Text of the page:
The Plight of the Honeybee

bee on flowerFor centuries, the honeybee has played an essential role in the maintenance of ecosystems around the world. The hard working little creatures pollinate crops such as potatoes, onions, celery, mustard, broccoli, cauliflower, cabbage, brussel sprouts, cucumber, squash and carrots, to name a few. Honey bees alone are responsible for 1 of every 3 bites of food you eat per day. Pollinating food for humans is only a small portion of, arguably, the most difficult and important job in the world. Honey bees are responsible for pollinating the plants that feed birds and small mammals as well. Without small mammals, the larger predatory wildlife could not survive. It is safe to say that the survival of mankind and many other species is inextricably linked to bees.

Unfortunately, the honey bee is quickly becoming the world’s, “Canary in the coal mine,” as stated by the Obama administration. The bees aren’t only dying, they are disappearing. They begin to act oddly, going queenless or attempting to make more than one queen. Beekeepers first noticed the phenomenon, now known as Colony Collapse Disorder, or CCD, in 2006; since then 10 million bees have been lost. In 2014, 40 percent of honey bees were lost, and more were lost in the summer, when bees typically thrive, than any year before. The total cost of CCD to beekeepers nationwide totals $2 billion.

Beehives near La Balme de Thuy, France by Myrabella

Scientists can’t agree on a single reason for the devastating loss of the honey bee, but it appears that the biggest culprit is a relatively new pesticide called neonicotinoids. Imidacloprid is the most prominent of the neonicotinoids. Studies show that this pesticide causes a loss of cognitive function in bees, including their ability to navigate home. Neonicotinoids were developed in 1985, but were not widely used until the early 2000’s. These pesticides are not sprayed on the fields like pesticides in the past, they are coated onto the seeds of potential crops, and then absorbed by the plant, making the plant itself poisonous. When insecticides are distributed in this way it takes years for them to get out of the earth around where the seeds were planted. Today, nearly every modified corn seed and one third of soybeans planted in America are coated with a neonicotinoid.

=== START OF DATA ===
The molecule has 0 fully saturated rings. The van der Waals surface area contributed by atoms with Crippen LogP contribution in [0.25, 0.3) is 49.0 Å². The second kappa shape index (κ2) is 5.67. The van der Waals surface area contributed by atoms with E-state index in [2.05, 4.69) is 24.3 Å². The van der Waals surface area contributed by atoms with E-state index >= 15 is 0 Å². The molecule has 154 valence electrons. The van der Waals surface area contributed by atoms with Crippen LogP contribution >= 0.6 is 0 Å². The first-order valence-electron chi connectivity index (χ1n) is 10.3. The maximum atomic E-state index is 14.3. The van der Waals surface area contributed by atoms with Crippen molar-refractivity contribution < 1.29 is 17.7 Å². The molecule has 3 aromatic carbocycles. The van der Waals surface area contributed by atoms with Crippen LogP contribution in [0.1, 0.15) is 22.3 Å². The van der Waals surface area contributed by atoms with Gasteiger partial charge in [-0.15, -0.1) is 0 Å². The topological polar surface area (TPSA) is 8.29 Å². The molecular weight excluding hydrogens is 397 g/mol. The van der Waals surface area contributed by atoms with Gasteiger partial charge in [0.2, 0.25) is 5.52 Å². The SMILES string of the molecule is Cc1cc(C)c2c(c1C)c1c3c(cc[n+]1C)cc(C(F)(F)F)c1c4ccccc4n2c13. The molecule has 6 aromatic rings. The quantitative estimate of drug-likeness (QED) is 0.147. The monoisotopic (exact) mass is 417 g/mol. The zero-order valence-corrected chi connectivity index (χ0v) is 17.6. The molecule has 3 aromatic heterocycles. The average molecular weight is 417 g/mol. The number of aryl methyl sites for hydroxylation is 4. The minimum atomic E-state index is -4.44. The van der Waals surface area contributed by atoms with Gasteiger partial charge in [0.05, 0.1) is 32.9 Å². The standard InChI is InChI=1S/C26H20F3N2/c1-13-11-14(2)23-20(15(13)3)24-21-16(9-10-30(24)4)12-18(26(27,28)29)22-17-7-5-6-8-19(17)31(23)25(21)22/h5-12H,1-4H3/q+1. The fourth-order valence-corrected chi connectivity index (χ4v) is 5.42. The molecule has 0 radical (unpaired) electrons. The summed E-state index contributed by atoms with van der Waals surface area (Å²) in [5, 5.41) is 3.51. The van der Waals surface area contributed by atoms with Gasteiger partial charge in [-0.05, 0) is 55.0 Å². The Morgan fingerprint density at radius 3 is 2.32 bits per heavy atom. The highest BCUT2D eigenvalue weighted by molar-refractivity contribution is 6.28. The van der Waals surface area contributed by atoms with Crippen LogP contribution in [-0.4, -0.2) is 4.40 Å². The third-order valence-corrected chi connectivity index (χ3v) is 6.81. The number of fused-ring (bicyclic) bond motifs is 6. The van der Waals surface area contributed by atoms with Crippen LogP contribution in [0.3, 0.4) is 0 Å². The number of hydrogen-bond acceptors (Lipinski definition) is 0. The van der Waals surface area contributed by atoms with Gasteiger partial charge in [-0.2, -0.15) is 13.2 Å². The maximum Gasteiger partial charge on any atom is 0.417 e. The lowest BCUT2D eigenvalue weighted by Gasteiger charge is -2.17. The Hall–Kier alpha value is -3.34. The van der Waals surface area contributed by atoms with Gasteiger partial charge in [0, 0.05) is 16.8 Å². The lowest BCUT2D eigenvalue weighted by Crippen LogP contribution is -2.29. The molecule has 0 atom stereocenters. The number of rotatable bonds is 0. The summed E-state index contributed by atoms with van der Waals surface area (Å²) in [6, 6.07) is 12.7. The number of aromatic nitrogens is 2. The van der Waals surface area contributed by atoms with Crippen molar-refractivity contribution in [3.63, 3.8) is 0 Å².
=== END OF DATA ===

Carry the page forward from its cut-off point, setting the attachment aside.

Beehive in Poland by Schlaier

The chief bee researcher at Bayer CropScience, David Fischer, argues the harm the company’s product ‘might’ be doing to bees by stating, “The basic principle of toxicology and risk assessment is ‘the dose makes the poison, or to put it another way, all substances are toxic, but what differentiates a poison from a remedy is the dose.” Syngenta is another major producer of neonicotinoids, Jay Overmyer, lead of Syngenta’s Ecological Risk Assessment states, “I don’t think we can deny that if a bee is exposed to pesticide, there’s not stress there. But it all goes back to the fact that there are multiple stressors, and they all have to be taken into consideration.” There are multiple stressors such as habitat loss, which affects all wildlife, and the practice of migratory beekeeping, where bees are trucked in to pollinate mega-crops. Bees’ natural habitat is not the back of a semi truck, but this system has been in place in our country for decades.

It is difficult to argue that a poison made to kill insects would not effectively kill insects, which is what bees are, afterall. It’s also a striking coincidence that neonicotinoids and CCD both made their debuts at precisely the same time. No one would argue with the fact that our lives depend on the honeybee, even the producers and the users of neonicotinoids lives depend on them, so why take the chance?

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